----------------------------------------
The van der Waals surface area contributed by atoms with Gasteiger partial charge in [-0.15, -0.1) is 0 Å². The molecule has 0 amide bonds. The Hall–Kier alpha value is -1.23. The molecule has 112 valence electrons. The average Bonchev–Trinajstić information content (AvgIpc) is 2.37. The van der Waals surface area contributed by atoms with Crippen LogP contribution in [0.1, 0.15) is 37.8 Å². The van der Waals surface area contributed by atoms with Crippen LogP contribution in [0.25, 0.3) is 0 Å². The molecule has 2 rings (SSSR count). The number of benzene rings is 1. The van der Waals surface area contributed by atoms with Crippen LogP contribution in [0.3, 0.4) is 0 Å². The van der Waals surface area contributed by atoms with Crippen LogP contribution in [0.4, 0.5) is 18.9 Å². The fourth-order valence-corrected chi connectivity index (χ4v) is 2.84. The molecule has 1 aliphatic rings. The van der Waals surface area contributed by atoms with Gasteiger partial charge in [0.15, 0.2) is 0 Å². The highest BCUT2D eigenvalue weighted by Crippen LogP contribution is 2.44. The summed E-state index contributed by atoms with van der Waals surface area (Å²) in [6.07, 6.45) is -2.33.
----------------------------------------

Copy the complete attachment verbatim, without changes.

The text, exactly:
The van der Waals surface area contributed by atoms with Gasteiger partial charge in [-0.15, -0.1) is 0 Å². The molecule has 0 amide bonds. The Hall–Kier alpha value is -1.23. The molecule has 112 valence electrons. The average Bonchev–Trinajstić information content (AvgIpc) is 2.37. The van der Waals surface area contributed by atoms with Crippen LogP contribution in [0.1, 0.15) is 37.8 Å². The van der Waals surface area contributed by atoms with Crippen LogP contribution in [0.25, 0.3) is 0 Å². The molecule has 2 rings (SSSR count). The number of benzene rings is 1. The van der Waals surface area contributed by atoms with Crippen LogP contribution in [0.3, 0.4) is 0 Å². The van der Waals surface area contributed by atoms with Crippen LogP contribution in [0.4, 0.5) is 18.9 Å². The fourth-order valence-corrected chi connectivity index (χ4v) is 2.84. The molecule has 1 aliphatic rings. The van der Waals surface area contributed by atoms with Gasteiger partial charge in [0.15, 0.2) is 0 Å². The highest BCUT2D eigenvalue weighted by Crippen LogP contribution is 2.44. The summed E-state index contributed by atoms with van der Waals surface area (Å²) in [6.07, 6.45) is -2.33.